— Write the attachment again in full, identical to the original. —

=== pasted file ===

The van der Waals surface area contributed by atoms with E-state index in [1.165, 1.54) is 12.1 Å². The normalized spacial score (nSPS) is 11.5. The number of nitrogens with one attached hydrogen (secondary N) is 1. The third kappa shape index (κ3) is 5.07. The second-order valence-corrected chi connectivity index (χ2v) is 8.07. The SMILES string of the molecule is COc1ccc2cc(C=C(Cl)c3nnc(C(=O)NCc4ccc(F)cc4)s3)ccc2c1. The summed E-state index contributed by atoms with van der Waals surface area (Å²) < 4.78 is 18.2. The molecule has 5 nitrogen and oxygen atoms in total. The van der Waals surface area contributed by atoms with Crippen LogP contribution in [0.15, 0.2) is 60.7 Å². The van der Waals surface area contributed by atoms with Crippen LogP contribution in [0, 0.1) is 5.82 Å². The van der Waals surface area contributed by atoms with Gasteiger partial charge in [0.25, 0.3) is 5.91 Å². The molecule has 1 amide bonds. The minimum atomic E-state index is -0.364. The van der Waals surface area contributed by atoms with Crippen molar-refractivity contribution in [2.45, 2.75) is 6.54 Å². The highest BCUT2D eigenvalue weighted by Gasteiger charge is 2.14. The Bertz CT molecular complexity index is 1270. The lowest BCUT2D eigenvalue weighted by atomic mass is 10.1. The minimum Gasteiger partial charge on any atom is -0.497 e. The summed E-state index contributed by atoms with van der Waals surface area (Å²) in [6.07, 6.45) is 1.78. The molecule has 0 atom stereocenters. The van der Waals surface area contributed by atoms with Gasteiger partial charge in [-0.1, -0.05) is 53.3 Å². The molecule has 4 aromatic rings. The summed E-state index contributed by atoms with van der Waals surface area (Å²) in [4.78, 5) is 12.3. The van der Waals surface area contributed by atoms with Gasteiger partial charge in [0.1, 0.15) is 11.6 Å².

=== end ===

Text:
The van der Waals surface area contributed by atoms with E-state index in [1.165, 1.54) is 12.1 Å². The normalized spacial score (nSPS) is 11.5. The number of nitrogens with one attached hydrogen (secondary N) is 1. The third kappa shape index (κ3) is 5.07. The second-order valence-corrected chi connectivity index (χ2v) is 8.07. The SMILES string of the molecule is COc1ccc2cc(C=C(Cl)c3nnc(C(=O)NCc4ccc(F)cc4)s3)ccc2c1. The summed E-state index contributed by atoms with van der Waals surface area (Å²) < 4.78 is 18.2. The molecule has 5 nitrogen and oxygen atoms in total. The van der Waals surface area contributed by atoms with Crippen LogP contribution in [0.15, 0.2) is 60.7 Å². The van der Waals surface area contributed by atoms with Crippen LogP contribution in [0, 0.1) is 5.82 Å². The van der Waals surface area contributed by atoms with Gasteiger partial charge in [0.25, 0.3) is 5.91 Å². The molecule has 1 amide bonds. The minimum atomic E-state index is -0.364. The van der Waals surface area contributed by atoms with Crippen molar-refractivity contribution in [2.45, 2.75) is 6.54 Å². The highest BCUT2D eigenvalue weighted by Gasteiger charge is 2.14. The Bertz CT molecular complexity index is 1270. The lowest BCUT2D eigenvalue weighted by atomic mass is 10.1. The minimum Gasteiger partial charge on any atom is -0.497 e. The summed E-state index contributed by atoms with van der Waals surface area (Å²) in [6.07, 6.45) is 1.78. The molecule has 0 atom stereocenters. The van der Waals surface area contributed by atoms with Gasteiger partial charge in [-0.1, -0.05) is 53.3 Å². The molecule has 4 aromatic rings. The summed E-state index contributed by atoms with van der Waals surface area (Å²) in [4.78, 5) is 12.3. The van der Waals surface area contributed by atoms with Gasteiger partial charge in [0.1, 0.15) is 11.6 Å².